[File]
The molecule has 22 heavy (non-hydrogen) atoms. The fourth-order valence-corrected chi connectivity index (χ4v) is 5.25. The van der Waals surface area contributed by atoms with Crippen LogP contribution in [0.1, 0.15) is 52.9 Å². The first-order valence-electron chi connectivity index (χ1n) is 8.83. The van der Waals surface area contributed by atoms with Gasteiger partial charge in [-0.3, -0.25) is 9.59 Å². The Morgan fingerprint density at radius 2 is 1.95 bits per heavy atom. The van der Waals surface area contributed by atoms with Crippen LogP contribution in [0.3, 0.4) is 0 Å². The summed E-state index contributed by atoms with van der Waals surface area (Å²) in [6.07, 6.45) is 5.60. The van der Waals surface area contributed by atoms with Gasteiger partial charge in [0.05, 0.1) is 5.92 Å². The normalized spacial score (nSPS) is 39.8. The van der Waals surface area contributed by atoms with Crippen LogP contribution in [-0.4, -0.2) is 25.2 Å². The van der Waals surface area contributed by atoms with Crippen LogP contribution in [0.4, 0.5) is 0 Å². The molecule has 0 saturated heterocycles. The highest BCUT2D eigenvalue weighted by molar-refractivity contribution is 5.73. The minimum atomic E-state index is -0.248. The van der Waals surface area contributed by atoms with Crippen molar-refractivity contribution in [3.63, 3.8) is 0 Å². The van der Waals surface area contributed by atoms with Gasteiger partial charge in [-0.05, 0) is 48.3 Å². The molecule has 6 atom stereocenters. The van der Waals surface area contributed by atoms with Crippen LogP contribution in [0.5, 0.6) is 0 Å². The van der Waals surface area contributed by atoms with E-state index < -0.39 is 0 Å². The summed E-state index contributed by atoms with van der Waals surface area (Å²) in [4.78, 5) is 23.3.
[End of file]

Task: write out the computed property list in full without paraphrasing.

The molecule has 22 heavy (non-hydrogen) atoms. The fourth-order valence-corrected chi connectivity index (χ4v) is 5.25. The van der Waals surface area contributed by atoms with Crippen LogP contribution in [0.1, 0.15) is 52.9 Å². The first-order valence-electron chi connectivity index (χ1n) is 8.83. The van der Waals surface area contributed by atoms with Gasteiger partial charge in [-0.3, -0.25) is 9.59 Å². The Morgan fingerprint density at radius 2 is 1.95 bits per heavy atom. The van der Waals surface area contributed by atoms with Crippen LogP contribution in [0.3, 0.4) is 0 Å². The summed E-state index contributed by atoms with van der Waals surface area (Å²) in [6.07, 6.45) is 5.60. The van der Waals surface area contributed by atoms with Gasteiger partial charge in [0.05, 0.1) is 5.92 Å². The normalized spacial score (nSPS) is 39.8. The van der Waals surface area contributed by atoms with Crippen LogP contribution in [-0.4, -0.2) is 25.2 Å². The van der Waals surface area contributed by atoms with Crippen LogP contribution in [0.4, 0.5) is 0 Å². The molecule has 0 saturated heterocycles. The highest BCUT2D eigenvalue weighted by molar-refractivity contribution is 5.73. The minimum atomic E-state index is -0.248. The van der Waals surface area contributed by atoms with Crippen molar-refractivity contribution in [3.63, 3.8) is 0 Å². The van der Waals surface area contributed by atoms with Gasteiger partial charge in [-0.05, 0) is 48.3 Å². The molecule has 6 atom stereocenters. The van der Waals surface area contributed by atoms with Crippen LogP contribution in [0.5, 0.6) is 0 Å². The van der Waals surface area contributed by atoms with E-state index < -0.39 is 0 Å². The summed E-state index contributed by atoms with van der Waals surface area (Å²) in [4.78, 5) is 23.3.